Let's begin with one of the most colorful European leaders, who is on the verge of losing his job. Nicolas Sarkozy has walked the world stage with his supermodel wife on his arm.

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Analysis
3:35 am
Mon April 23, 2012

Politics In The News

Originally published on Mon April 23, 2012 5:46 am

Transcript

STEVE INSKEEP, HOST:

Now Marco Rubio happens to be one of those regularly mentioned as a possible vice presidential choice for Mitt Romney. And that's where we pick up our discussion with Cokie Roberts, who joins us most Mondays. Cokie, good morning.

COKIE ROBERTS, BYLINE: Hi, Steve.

INSKEEP: So is the vice presidential choice an opportunity for Romney to appeal to Hispanics?

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Author Interviews
2:22 am
Mon April 23, 2012

The Artistry Of 'Children's Picturebooks' Revealed

Originally published on Mon April 23, 2012 9:15 am

Children's books seem simple, but good ones are deceptively complicated to write and illustrate.

"Traditionally illustrated books are books where the text makes sense on its own. It doesn't necessarily need words," writer Martin Salisbury tells NPR's Renee Montagne, whereas with picture books, neither the text nor the images stand separately — they need each other.

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Research News
6:37 am
Fri April 20, 2012

Justin Knapp Makes History On Wikipedia

Transcript

LYNN NEARY, HOST:

Around the Nation
6:14 am
Fri April 20, 2012

N.J. Gov. Christie Challenges 'New York Post' Story

Transcript

STEVE INSKEEP, HOST:

Books
6:08 am
Fri April 20, 2012

'China Hand': John Paton Davies Place In History

Originally published on Fri April 20, 2012 9:49 am

Transcript

STEVE INSKEEP, HOST:

When John Paton Davies died, he left some unfinished business. His daughter, Tiki Davies, knew he had signed a contract to write a memoir but never finished it. One of her sisters had a carbon copy of the manuscript, which Tiki Davies started typing into a computer.

TIKI DAVIES: What was interesting to me about retyping it is that it's very much in his voice. He was very funny and an elegant speaker as well as a writer. And so I felt as though I had him back for the couple of months I did this.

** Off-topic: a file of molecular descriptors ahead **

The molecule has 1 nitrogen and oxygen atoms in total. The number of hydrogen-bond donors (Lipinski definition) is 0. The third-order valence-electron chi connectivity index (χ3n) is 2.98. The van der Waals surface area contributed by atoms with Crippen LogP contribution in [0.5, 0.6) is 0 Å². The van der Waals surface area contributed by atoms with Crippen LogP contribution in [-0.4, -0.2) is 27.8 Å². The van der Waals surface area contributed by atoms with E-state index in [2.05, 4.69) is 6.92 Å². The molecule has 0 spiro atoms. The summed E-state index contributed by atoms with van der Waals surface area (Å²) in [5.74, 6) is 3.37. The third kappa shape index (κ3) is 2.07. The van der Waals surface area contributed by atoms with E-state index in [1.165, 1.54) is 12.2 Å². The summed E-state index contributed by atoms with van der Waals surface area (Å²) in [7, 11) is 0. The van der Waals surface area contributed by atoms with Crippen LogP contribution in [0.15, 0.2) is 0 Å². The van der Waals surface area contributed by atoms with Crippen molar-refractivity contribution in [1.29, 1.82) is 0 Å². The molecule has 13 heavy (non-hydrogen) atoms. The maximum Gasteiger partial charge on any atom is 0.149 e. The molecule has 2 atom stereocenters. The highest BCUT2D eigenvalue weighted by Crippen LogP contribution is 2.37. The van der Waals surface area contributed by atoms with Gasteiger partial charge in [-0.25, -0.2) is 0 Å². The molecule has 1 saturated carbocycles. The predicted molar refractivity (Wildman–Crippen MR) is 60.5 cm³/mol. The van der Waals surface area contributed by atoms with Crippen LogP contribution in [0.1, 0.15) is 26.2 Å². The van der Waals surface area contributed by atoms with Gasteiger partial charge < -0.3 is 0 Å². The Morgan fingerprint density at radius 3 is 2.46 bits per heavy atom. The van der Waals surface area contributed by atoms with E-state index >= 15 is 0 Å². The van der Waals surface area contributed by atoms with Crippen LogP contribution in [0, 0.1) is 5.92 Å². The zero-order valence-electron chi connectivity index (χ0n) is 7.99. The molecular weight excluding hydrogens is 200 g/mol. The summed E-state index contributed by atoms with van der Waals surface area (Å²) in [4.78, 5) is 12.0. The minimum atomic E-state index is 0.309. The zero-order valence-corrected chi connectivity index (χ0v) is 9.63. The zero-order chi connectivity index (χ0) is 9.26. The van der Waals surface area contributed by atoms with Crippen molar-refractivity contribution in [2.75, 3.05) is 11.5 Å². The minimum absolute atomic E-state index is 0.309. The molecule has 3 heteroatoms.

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Around the Nation
5:55 am
Fri April 20, 2012

Boston Landmark, Fenway Park, Turns 100

Originally published on Fri April 20, 2012 6:38 am

Transcript

STEVE INSKEEP, HOST:

Boston's Fenway Park, home to the Red Sox, turns 100 today. Its many, many star turns include a mention in the movie "Field of Dreams."

(SOUNDBITE OF MOVIE, "FIELD OF DREAMS")

KEVIN COSTNER: (as Ray Kinsella) I think something is going to happen at the game. I don't know what. But there's something at Fenway Park and I've got to be there with Terrence Mann to find it out.

AMY MADIGAN: (as Annie Kinsella) Is Fenway the one with the big green wall on left field?

LYNN NEARY, HOST:

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Remembrances
5:46 am
Fri April 20, 2012

The Band's Levon Helm Dies Of Cancer At 71

Drummer and singer Levon Helm was a founding member of The Band. Helm and his group played as a backup band for Bob Dylan in the 1960s. Later the band became famous enough to simply be called The Band.

Movies
5:40 am
Fri April 20, 2012

'Marley' Has Great Music, Remarkable Personal Story

Originally published on Fri April 20, 2012 2:25 pm

Transcript

STEVE INSKEEP, HOST:

Any documentary about a singer-songwriter can provide great music, but with "Marley" you also get a remarkable personal story. We have a review from our critic Kenneth Turan.

(SOUNDBITE OF MUSIC)

KENNETH TURAN, BYLINE: Bob Marley, who was only 36 when he died in 1981, could be a dusty musical footnote by now. Instead, the enormous popularity of this transcendent reggae superstar shows no sign of going away, and "Marley," a moving and authoritative new documentary, explains why.